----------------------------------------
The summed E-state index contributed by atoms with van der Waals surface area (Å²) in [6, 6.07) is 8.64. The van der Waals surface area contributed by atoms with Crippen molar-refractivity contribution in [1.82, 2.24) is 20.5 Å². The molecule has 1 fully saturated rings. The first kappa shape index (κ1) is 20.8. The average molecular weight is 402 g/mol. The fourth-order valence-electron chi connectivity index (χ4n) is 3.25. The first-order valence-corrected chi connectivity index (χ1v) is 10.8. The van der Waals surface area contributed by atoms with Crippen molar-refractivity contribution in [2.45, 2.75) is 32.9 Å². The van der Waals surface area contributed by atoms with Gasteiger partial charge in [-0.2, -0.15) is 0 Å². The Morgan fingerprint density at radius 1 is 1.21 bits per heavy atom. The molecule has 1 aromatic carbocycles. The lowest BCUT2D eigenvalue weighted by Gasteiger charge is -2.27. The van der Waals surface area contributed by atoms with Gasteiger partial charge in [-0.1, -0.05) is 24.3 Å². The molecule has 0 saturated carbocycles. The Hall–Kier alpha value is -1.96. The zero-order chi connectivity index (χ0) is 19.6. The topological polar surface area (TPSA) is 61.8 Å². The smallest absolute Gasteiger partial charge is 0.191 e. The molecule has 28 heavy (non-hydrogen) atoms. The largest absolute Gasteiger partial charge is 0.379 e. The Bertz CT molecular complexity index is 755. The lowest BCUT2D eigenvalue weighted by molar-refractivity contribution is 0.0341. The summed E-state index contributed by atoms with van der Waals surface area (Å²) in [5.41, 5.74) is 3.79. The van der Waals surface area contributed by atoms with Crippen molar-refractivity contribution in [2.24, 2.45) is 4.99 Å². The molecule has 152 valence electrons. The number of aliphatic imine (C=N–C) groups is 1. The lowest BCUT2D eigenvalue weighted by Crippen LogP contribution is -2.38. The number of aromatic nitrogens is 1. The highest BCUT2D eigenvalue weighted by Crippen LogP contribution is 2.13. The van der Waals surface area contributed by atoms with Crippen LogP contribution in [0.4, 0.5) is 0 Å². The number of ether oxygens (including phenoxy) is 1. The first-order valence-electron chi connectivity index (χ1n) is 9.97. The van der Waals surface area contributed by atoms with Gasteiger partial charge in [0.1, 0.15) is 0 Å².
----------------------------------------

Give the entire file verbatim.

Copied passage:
The summed E-state index contributed by atoms with van der Waals surface area (Å²) in [6, 6.07) is 8.64. The van der Waals surface area contributed by atoms with Crippen molar-refractivity contribution in [1.82, 2.24) is 20.5 Å². The molecule has 1 fully saturated rings. The first kappa shape index (κ1) is 20.8. The average molecular weight is 402 g/mol. The fourth-order valence-electron chi connectivity index (χ4n) is 3.25. The first-order valence-corrected chi connectivity index (χ1v) is 10.8. The van der Waals surface area contributed by atoms with Crippen molar-refractivity contribution in [2.45, 2.75) is 32.9 Å². The van der Waals surface area contributed by atoms with Gasteiger partial charge in [-0.2, -0.15) is 0 Å². The Morgan fingerprint density at radius 1 is 1.21 bits per heavy atom. The molecule has 1 aromatic carbocycles. The lowest BCUT2D eigenvalue weighted by Gasteiger charge is -2.27. The van der Waals surface area contributed by atoms with Gasteiger partial charge in [-0.1, -0.05) is 24.3 Å². The molecule has 0 saturated carbocycles. The Hall–Kier alpha value is -1.96. The zero-order chi connectivity index (χ0) is 19.6. The topological polar surface area (TPSA) is 61.8 Å². The smallest absolute Gasteiger partial charge is 0.191 e. The molecule has 28 heavy (non-hydrogen) atoms. The largest absolute Gasteiger partial charge is 0.379 e. The Bertz CT molecular complexity index is 755. The lowest BCUT2D eigenvalue weighted by molar-refractivity contribution is 0.0341. The summed E-state index contributed by atoms with van der Waals surface area (Å²) in [5.41, 5.74) is 3.79. The van der Waals surface area contributed by atoms with Crippen molar-refractivity contribution in [2.24, 2.45) is 4.99 Å². The molecule has 152 valence electrons. The number of aliphatic imine (C=N–C) groups is 1. The lowest BCUT2D eigenvalue weighted by Crippen LogP contribution is -2.38. The number of aromatic nitrogens is 1. The highest BCUT2D eigenvalue weighted by Crippen LogP contribution is 2.13. The van der Waals surface area contributed by atoms with Crippen LogP contribution in [0.4, 0.5) is 0 Å². The number of ether oxygens (including phenoxy) is 1. The first-order valence-electron chi connectivity index (χ1n) is 9.97. The van der Waals surface area contributed by atoms with Gasteiger partial charge in [0.1, 0.15) is 0 Å².